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All You Need To Know About the Turquoises

Turquoise Historical and Cultural Facts

Turquoise is perhaps the oldest gemstone in human history, it's the talisman of power, success and protection. People have all heard about turquoise but may not know its cultural facts cross different cultures in human history. This page is dedicated to gather all the interesting turquoise historical and cultural facts. 

Fact #1: Turquoise is the Birthstone of December

If cold December gave you birth, 
The month of snow and ice and mirth, 
Place on your hand a turquoise blue;  
Success will bless whate'er you do.

TurquoiseSky beads necklace 

Fact #2: Turquoise is the oldest gemstones in human history

Steeped with history and mystery turquoise is truly a captivating stone. Turquoise is called a gemstone of the life, and is esteemed for thousands of years as a holy stone, a bringer of good and fortune It is believed to have healing property, truly captivating power and considered as protection against evil and ill health to ward off the influence of dark and evil powers. Formerly it was thought to protect riders and horses from accidental falls; nowadays considered the ideal good-luck stones with great Healing Powers. In many cultures of the Old and New Worlds, this gemstone has been esteemed as a holy stone, a bringer of good fortune or a talisman.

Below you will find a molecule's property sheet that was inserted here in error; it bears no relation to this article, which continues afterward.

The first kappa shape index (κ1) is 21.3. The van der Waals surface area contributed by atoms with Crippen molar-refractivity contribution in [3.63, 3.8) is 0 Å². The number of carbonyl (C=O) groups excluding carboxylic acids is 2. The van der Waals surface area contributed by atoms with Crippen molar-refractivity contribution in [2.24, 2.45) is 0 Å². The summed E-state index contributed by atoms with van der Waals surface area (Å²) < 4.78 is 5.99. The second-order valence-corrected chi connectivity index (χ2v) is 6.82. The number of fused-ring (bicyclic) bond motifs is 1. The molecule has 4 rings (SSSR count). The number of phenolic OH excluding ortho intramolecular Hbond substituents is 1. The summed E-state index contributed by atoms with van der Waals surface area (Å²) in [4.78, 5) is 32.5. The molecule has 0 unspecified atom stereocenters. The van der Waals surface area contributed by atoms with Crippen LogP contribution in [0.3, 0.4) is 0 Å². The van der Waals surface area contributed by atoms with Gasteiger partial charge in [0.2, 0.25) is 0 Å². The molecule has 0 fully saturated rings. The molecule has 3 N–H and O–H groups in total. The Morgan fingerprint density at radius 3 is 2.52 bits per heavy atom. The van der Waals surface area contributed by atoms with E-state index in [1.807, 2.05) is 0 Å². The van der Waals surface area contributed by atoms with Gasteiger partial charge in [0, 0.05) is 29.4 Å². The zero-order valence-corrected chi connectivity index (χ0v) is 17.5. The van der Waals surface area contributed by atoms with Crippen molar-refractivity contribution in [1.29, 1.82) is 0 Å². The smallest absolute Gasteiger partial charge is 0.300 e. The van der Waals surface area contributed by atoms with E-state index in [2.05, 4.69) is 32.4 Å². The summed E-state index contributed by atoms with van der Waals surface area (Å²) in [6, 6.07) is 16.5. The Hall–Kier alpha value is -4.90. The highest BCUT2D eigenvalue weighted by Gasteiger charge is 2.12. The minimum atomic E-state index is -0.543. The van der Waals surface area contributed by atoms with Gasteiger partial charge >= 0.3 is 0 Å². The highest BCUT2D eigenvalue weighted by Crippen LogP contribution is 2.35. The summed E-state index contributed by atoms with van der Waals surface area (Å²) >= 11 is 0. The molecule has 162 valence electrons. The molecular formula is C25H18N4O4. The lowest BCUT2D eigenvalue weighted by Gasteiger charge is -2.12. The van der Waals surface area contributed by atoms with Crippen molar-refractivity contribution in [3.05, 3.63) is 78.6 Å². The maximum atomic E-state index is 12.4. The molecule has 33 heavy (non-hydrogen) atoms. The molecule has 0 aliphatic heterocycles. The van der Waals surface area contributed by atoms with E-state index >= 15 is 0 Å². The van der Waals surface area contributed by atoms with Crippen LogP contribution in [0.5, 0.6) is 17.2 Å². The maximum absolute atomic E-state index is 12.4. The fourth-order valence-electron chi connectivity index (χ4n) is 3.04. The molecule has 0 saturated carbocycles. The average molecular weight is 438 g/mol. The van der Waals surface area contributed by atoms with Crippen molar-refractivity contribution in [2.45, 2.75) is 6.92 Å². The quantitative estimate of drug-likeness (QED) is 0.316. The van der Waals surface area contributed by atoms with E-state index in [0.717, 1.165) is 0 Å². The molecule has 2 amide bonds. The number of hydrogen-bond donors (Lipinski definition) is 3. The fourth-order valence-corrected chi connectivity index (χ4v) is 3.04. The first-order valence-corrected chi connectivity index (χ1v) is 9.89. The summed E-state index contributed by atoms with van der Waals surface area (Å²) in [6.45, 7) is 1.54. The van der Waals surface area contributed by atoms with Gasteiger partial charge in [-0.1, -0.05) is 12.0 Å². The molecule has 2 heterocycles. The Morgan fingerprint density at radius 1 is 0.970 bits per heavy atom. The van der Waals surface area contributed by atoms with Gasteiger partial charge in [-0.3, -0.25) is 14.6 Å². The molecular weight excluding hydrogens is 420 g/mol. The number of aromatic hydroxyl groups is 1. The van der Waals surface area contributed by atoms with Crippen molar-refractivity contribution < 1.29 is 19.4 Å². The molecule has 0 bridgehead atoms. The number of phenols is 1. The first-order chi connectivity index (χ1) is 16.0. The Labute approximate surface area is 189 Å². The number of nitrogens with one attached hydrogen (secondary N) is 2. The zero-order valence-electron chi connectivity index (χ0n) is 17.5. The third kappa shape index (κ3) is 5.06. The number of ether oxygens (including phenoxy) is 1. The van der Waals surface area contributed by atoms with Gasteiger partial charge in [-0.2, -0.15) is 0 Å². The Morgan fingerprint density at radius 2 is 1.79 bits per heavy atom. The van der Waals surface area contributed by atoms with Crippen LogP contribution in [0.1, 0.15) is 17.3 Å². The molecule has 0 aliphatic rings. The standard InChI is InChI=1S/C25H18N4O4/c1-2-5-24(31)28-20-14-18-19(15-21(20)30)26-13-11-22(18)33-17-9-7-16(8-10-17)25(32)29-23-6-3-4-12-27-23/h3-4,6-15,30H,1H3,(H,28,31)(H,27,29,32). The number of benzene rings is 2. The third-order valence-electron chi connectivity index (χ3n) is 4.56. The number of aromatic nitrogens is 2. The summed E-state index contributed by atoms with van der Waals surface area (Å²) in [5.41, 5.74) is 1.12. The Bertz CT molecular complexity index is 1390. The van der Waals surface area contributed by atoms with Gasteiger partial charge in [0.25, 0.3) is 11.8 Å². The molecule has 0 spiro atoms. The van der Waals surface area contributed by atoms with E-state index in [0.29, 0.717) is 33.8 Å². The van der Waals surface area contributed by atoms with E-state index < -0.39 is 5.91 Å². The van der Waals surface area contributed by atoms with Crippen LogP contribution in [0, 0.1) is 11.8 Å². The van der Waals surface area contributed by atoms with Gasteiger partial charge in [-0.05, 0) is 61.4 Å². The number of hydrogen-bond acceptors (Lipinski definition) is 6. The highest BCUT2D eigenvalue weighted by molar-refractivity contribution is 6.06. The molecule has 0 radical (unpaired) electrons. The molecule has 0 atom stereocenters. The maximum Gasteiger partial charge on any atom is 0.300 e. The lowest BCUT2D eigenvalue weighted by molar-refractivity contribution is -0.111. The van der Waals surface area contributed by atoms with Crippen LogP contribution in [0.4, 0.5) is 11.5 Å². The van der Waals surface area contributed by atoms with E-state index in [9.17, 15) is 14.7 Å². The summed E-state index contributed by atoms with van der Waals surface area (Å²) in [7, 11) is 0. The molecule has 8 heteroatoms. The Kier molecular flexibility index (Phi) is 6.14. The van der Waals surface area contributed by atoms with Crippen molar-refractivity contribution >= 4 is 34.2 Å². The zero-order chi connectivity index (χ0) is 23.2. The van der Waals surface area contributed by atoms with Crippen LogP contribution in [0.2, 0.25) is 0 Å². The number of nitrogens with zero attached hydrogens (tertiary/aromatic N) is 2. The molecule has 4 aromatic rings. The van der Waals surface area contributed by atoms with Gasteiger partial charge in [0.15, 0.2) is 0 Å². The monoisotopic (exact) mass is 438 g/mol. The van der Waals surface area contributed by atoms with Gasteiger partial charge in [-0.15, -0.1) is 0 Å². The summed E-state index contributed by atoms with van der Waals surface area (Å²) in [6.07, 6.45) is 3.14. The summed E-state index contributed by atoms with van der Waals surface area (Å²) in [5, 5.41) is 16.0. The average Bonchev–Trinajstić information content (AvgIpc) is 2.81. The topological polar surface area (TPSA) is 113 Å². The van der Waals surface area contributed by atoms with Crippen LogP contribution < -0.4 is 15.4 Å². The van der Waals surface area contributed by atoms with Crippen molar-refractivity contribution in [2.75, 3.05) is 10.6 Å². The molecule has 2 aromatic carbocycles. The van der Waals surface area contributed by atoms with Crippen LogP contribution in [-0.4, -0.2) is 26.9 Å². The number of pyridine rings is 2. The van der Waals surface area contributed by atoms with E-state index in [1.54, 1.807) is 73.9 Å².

TurquoiseSky contemporary pendant design 

Fact #3: Turquoise brought together various culture

From ancient Egypt, Persian Empire, Shang Dynasty of China, to most of Native Americans, turquoise is regarded as a good-luck-charm or a talisman. It can be found on the most important antiques in all of these human civilizations. It is on King Tutankhamun's golden mask (~1330BC), it on sword of Goujian as decoration (~500BC), which is renowned for its sharpness and resistance to tarish. 

One of the oldest evidence for this claim was found in Ancient Egypt, where grave furnishings with turquoise inlay were discovered, dating from approximately 3000 BC. 

Another oldest evidence is found in 2005, a 3700-year-old antique in the shape of a dragon, made up of over 2,000 pieces of turquoise, is believed by many Chinese scholars as the oldest Chinese dragon totem. The antique was discovered in the Erlitou relics site in Yanshi City of central China's Henan Province. Many Chinese scholars believe that Erlitou is the site of the capital of the Xia Dynasty (2,100 BC-1,600 BC), China's first dynasty.

Despite being one of the oldest gems, turquoise was probably first introduced to Europe with other Silk Road novelties through Turkey, turquoise did not become important as an ornamental stone in the West until the 14th century, following a decline in the Roman Catholic Church's influence which allowed the use of turquoise in-secular jewelry.

1. The Persian Turquoise Tiara, 2. The Teck Turquoise Tiara, 3. King Tut, 4. Tibetan turquoise on gold
5. The oldest Chinese turquoise dragon totem, 6. Sword of Goujian 7. Sword of Goujian (closer look) {Image sources: craigslists,}

In the ancient Persian Empire, the sky-blue gemstone was earlier worn round the neck or wrist as protection against unnatural death.  Turquoise was the national stone for millennia, extensively used to decorate objects, mosques, and other important buildings both inside and out.